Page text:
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Title:Four studies on antitrust enforcement and foreign investment activities
Author(s):Zhang, Nan
Director of Research:Clougherty, Joseph A
Doctoral Committee Chair(s):Clougherty, Joseph A
Doctoral Committee Member(s):Mahoney, Joseph T; Yao, Fiona Kun; Barth, James R
Department / Program:Business Administration
Discipline:Business Administration
Degree Granting Institution:University of Illinois at Urbana-Champaign
Degree:Ph.D.
Genre:Dissertation
Subject(s):Antitrust Enforcement
Merger-policy Investigations
Inward FDI
Cross-Border Mergers and Acquisitions
Greenfield FDI
Deglobalization
Policy-Oriented Studies
MNE-Host Country Relations
Business/Government Interaction and Relations
Abstract:This dissertation studies the enforcement change of antitrust policy after the global financial crisis of 2008 and the influence of antitrust enforcement on foreign-investment activities. In the years after the global financial crisis of 2008, there has been growing skepticism concerning the unmitigated benefits of globalization. In response to this skepticism, a number of barriers – particularly at the policy level – have been erected that both slow and decrease the exposure of national economies to global commerce. This dissertation research focuses on one of these barriers, the competition policy, which is the antitrust policy in the United States. Specifically, this dissertation examines: (1) the enforcement change of antitrust policy after the global financial crisis of 2008; and (2) how antitrust policy affects different foreign-investment activities. Following Chapter 1, which provides the introduction, Chapter 2 examines how antitrust enforcement has changed after the global financial crisis of 2008. I find that the strictness of antitrust has increased in the post-financial-crisis years, suggesting that antitrust policy in the contemporary cross-national context for global business has partly contributed to backlashes against globalization. Chapters 3, 4, and 5 focus on how antitrust enforcement can affect various foreign-investment activities. Chapter 3 examines how antitrust enforcement affects inward FDI at an aggregated level and finds the deterrence effect that the stricter antitrust enforcement decreases the willingness of foreigners to make further investments. Chapter 4 examines how antitrust enforcement affects foreign presence in the local merger and acquisition (M&A) markets. Motivated by the potential for antitrust and competition policies to involve protectionism, The policy risk and policy uncertainty characteristic of merger-review enforcement disproportionately affects foreign acquirers as compared to domestic acquirers, thereby disadvantaging foreign acquisitions of local firms and deterring future cross-border investment activities. Finding evidence in support of U.S. merger policy being protectionist in nature suggests that the application of competition and merger policies in other national jurisdictions – where there is less of a strong commitment to antitrust principles – might also be protectionist. Chapter 5 extends the study from previous chapters by examining whether and how antitrust enforcement – particularly merger-policy enforcement – affects cross-border non-horizontal M&As and Greenfield FDI. The finding in support of a substitute relationship between cross-border horizontal M&As and Greenfield FDI suggests that when facing the deterrence effect of merger-policy enforcement, MNEs are more likely to keep market-power incentives by shifting to Greenfield FDI instead of altering the investment purpose to internalization. Chapter 6 concludes.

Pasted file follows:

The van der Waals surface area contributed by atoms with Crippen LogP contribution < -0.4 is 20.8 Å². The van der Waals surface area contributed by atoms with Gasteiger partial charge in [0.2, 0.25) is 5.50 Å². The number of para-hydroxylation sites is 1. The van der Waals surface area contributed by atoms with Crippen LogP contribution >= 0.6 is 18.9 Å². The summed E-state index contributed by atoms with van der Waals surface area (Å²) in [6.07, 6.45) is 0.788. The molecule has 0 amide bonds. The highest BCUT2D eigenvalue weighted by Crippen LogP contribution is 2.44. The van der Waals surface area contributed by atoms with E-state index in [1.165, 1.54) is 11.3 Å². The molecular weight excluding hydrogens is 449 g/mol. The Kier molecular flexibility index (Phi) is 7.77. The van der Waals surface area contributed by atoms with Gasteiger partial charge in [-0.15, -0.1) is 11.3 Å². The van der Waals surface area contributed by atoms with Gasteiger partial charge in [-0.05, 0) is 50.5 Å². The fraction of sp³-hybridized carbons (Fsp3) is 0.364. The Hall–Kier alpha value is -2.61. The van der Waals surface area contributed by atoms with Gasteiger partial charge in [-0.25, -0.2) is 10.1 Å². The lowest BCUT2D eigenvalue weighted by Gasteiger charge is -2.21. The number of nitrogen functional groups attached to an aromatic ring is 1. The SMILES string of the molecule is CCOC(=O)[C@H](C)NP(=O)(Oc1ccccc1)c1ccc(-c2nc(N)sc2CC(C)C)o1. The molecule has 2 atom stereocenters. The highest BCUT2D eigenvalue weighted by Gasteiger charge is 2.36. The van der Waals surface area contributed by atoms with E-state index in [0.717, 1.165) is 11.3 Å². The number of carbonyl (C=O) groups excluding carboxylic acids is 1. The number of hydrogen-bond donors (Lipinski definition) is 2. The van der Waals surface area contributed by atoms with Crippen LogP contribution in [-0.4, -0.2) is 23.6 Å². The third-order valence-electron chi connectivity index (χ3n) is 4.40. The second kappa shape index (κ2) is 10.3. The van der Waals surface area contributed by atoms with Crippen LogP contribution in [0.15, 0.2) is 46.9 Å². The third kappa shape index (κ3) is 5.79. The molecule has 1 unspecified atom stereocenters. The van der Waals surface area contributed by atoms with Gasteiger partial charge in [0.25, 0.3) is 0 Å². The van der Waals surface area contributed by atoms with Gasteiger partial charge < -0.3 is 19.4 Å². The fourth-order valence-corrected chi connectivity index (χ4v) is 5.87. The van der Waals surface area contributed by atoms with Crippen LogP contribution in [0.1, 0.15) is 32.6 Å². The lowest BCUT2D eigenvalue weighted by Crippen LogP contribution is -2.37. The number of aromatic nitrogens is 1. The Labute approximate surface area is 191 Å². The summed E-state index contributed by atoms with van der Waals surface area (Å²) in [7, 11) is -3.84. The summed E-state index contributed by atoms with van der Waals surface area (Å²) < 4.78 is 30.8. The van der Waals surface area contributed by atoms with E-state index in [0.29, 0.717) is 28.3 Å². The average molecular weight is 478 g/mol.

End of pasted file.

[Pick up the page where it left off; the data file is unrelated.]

Issue Date:2020-04-22
Type:Thesis
URI:http://hdl.handle.net/2142/108258
Rights Information:Copyright 2020 Nan Zhang
Date Available in IDEALS:2020-08-27
Date Deposited:2020-05


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